Articles on Orthodox Christian Charity
At the end of this calendar year, the Orthodox Christian Prison Ministry (OCPM) has published a report summarizing the activities of the ministry throughout the course of 2013. Titled "OCPM's 2013 Impact Report," it shows at a glance the many ways in which OCPM reached out to those behind bars during the last twelve months.
Their Website explains, "As 2013 draws to a close, we share with you our recent report highlighting the impact of OCPM's programs on those in prison and their families....We feel blessed to say that we have witnessed as one Orthodox community how the Lord Jesus Christ has transformed lives.
"We look forward to 2014, when we will launch some wonderful new programs that will involve your communities, families and churches. These programs will allow us to share the Faith with more people and draw new volunteers into our ministry."
Nisrine, 23, a Syrian refugee, huddles with her heavily bundled newborn daughter next to the welcome warmth of a propane stove provided by International Orthodox Christian Charities (IOCC). Winter storms brought heavy snow and frigid temperatures to northern Lebanon's Bekaa Valley where thousands of Syrian refugee families live in flimsy vinyl tents or tenement buildings that are little more than concrete shells with no electricity or water. Lebanon has no designated refugee camps in spite of the estimated 840,000 Syrians who fled there to escape the civil war raging in their homeland. The severe winter weather and lack of adequate shelter leaves vulnerable families with young children exposed to the elements and threatens their health and well-being.
IOCC, an ACT Alliance member, is responding now to the urgent needs of 900 Syrian refugee families living in Lebanon's coldest regions with the distribution of stoves and fuel for heating and cooking. IOCC is also providing new refugee mothers like Nisrine with pre and post natal care as well as health care for refugee infants and young children under five years of age.
Since March 2012, IOCC has provided humanitarian relief to more than 890,000 Syrian people displaced in their own country or living as refugees in Jordan, Lebanon, Iraq and Armenia. For more information, contact: Rada K. Tierney, IOCC Media Relations, 443-823-3489
The month of December every year is designated as Order of St. Ignatius month, in conjunction with the feast day of St. Ignatius on December 20. The Order is the philanthropic arm of the Antiochian Archdiocese and one of its most vital lay ministries, under the guidance of Metropolitan Philip and the Archdiocese Board of Trustees. Currently, there are nearly 3,000 active members supporting approximately 38% of the Archdiocese's budget, as well as a host of other worthy causes including: camping and college conference scholarships, married seminarian assistance, Antiochian Village, Teen SOYO Special Olympics, theological and religious education, clergy retirement, Project Mexico, International Orthodox Christian Charities (IOCC), The Treehouse Family Ministry, and Orthodox Christian Fellowship (OCF).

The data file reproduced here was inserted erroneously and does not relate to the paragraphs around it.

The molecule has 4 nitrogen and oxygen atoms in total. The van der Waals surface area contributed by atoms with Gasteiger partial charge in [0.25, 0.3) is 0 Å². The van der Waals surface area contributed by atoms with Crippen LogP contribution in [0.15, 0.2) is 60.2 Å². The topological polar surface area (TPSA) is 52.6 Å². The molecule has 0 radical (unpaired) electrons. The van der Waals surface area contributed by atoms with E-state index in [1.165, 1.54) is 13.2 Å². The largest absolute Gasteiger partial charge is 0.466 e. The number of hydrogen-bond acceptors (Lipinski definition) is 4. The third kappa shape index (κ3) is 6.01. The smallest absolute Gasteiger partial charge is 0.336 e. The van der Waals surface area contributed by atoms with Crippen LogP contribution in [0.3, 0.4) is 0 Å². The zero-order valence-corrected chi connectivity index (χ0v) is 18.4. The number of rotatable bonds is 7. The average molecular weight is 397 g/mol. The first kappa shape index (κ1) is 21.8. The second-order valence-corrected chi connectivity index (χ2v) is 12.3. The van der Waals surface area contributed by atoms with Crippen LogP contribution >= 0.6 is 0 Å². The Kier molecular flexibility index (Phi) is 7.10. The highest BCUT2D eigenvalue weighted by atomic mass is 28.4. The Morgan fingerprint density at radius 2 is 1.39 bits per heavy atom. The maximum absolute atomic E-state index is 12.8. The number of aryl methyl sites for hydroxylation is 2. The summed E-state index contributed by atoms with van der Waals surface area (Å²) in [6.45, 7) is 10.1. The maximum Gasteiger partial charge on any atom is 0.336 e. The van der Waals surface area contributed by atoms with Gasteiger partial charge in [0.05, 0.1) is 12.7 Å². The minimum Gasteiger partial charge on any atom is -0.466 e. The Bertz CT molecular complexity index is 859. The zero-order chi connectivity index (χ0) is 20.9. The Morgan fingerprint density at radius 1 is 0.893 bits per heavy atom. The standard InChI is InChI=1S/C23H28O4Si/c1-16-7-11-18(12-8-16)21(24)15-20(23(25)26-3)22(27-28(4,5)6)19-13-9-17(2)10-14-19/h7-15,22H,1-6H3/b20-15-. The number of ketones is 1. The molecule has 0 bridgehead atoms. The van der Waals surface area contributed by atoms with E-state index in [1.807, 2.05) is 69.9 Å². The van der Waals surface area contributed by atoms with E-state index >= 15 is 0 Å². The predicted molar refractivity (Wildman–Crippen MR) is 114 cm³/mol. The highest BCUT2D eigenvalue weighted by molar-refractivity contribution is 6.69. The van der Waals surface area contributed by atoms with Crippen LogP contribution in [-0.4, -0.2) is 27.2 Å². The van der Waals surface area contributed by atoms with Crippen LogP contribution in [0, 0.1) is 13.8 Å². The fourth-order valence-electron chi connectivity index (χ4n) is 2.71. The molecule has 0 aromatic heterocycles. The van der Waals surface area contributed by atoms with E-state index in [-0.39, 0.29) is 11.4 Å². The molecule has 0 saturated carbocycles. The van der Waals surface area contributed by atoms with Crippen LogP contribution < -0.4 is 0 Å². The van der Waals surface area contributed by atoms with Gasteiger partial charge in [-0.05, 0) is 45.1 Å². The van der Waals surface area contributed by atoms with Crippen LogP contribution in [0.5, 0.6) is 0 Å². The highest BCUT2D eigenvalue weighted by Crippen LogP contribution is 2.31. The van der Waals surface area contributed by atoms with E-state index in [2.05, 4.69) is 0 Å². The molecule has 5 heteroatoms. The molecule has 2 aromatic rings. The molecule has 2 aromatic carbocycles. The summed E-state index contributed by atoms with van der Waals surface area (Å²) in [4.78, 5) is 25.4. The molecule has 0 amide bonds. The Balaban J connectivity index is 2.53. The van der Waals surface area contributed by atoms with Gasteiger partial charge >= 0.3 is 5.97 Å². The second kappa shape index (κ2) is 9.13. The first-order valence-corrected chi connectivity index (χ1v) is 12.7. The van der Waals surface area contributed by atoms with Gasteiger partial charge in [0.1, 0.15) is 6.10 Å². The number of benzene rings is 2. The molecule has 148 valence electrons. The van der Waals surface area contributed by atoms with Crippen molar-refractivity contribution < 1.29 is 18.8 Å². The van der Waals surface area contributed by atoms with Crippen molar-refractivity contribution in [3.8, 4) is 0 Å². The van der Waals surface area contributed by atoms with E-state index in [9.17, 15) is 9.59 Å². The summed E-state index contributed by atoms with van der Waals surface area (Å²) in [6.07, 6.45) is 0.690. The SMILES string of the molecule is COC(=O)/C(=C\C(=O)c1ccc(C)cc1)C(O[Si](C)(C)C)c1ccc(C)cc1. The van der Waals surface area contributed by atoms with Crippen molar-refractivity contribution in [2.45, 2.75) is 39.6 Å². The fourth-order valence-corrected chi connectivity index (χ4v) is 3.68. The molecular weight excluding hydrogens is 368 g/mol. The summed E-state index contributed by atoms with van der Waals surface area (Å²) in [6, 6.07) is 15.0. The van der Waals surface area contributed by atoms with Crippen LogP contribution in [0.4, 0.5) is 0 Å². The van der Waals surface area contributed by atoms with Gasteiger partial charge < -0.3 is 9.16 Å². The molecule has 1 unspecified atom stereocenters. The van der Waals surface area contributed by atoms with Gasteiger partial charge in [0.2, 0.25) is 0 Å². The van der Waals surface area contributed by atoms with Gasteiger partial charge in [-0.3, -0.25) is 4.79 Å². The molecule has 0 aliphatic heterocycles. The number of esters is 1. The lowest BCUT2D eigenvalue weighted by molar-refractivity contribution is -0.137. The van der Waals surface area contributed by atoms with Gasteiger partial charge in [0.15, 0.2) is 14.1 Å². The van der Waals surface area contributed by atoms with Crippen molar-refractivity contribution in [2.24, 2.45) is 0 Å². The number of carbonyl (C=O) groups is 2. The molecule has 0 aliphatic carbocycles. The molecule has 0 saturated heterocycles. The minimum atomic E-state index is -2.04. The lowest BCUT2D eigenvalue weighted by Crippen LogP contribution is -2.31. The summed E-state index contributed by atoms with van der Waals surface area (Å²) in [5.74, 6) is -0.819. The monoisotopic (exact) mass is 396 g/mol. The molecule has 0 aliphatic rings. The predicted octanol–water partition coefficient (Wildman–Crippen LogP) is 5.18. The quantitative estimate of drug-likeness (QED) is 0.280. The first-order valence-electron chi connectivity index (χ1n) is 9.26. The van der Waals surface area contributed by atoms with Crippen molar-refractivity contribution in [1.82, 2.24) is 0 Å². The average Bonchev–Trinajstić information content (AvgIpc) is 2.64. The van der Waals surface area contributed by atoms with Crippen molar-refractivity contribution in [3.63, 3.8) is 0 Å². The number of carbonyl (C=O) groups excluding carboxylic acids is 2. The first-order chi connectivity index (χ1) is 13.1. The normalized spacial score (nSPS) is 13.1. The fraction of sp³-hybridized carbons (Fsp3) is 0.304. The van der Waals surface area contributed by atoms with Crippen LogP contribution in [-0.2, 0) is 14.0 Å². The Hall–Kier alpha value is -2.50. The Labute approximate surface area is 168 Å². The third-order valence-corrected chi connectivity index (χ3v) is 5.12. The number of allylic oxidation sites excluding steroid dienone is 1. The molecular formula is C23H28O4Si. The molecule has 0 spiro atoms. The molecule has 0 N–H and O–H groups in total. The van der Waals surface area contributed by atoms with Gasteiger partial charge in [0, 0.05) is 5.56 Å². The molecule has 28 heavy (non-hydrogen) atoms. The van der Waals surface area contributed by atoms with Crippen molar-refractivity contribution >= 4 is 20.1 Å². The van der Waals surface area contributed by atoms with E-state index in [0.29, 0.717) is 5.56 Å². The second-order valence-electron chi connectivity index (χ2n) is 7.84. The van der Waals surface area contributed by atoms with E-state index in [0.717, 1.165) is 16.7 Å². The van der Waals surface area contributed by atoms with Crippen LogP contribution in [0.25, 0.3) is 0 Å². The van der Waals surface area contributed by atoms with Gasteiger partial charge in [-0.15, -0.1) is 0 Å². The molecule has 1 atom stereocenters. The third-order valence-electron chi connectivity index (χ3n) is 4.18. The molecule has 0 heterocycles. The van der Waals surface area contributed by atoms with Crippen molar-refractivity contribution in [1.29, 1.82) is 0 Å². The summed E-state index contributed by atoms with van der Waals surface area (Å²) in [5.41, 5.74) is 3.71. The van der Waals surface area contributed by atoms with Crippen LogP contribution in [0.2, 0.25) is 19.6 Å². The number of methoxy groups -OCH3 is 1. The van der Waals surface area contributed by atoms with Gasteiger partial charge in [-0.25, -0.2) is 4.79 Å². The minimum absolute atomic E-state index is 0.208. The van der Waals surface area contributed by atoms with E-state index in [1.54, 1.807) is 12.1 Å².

Dr. Elias K. Hebeka, the North America Vice-Chair for the Order, wrote in December 2012's The Word magazine that the Order's Governing Council "is a group of volunteers, elected or appointed members of our Antiochian Orthodox Archdiocese, that has the responsibility to make many of the important decisions for the Order.
December 12, 2013
The Orthodox Christian Network (OCN) has aired an interview with Roy Azar, project coordinator for the International Orthodox Christian Charities (IOCC), on OCN Now Radio. As Syria's civil war now enters into its third year, it is the families still living in the country who suffer the most and the IOCC is one of the few humanitarian organizations still in Syria providing desperately needed relief to people affected by the conflict. The organization has been working inside Syria since it began responding in 2012 to the humanitarian needs, and OCN was able to supply this firsthand account from Mr. Azar, who has been working on the front lines of this crisis.
Baltimore, MD (IOCC) — This young displaced Syrian mother of two now living in the southern city of Dara'a carries away new thick blankets and bedding provided to her by International Orthodox Christian Charities (IOCC) in cooperation with church partner, the Greek Orthodox Patriarchate of Antioch and All the East (GOPA). As Syria's night time temperatures dip closer to freezing, displaced Syrian mothers forced to flee their homes empty-handed are struggling to keep their children warm and sheltered from the impending harsh weather.
This will be the third winter that the people of Syria have had to face since the conflict began, and resources to protect against the cold are dwindling as the civil war drags on. IOCC/GOPA is responding to the urgent needs of 255,000 of Syria's most vulnerable with the distribution of winter protection – heavy blankets, bedding kits, children's winter clothing, and shoes.
Join with us this Sunday, November 24, 2013, to mark IOCC Sunday – A Day of Sharing, as we remember those who are in need by sharing our blessings. Please share with your family and friends about IOCC's life-changing humanitarian mission and make a donation to help us deliver your expressions of love to God's children all over the world.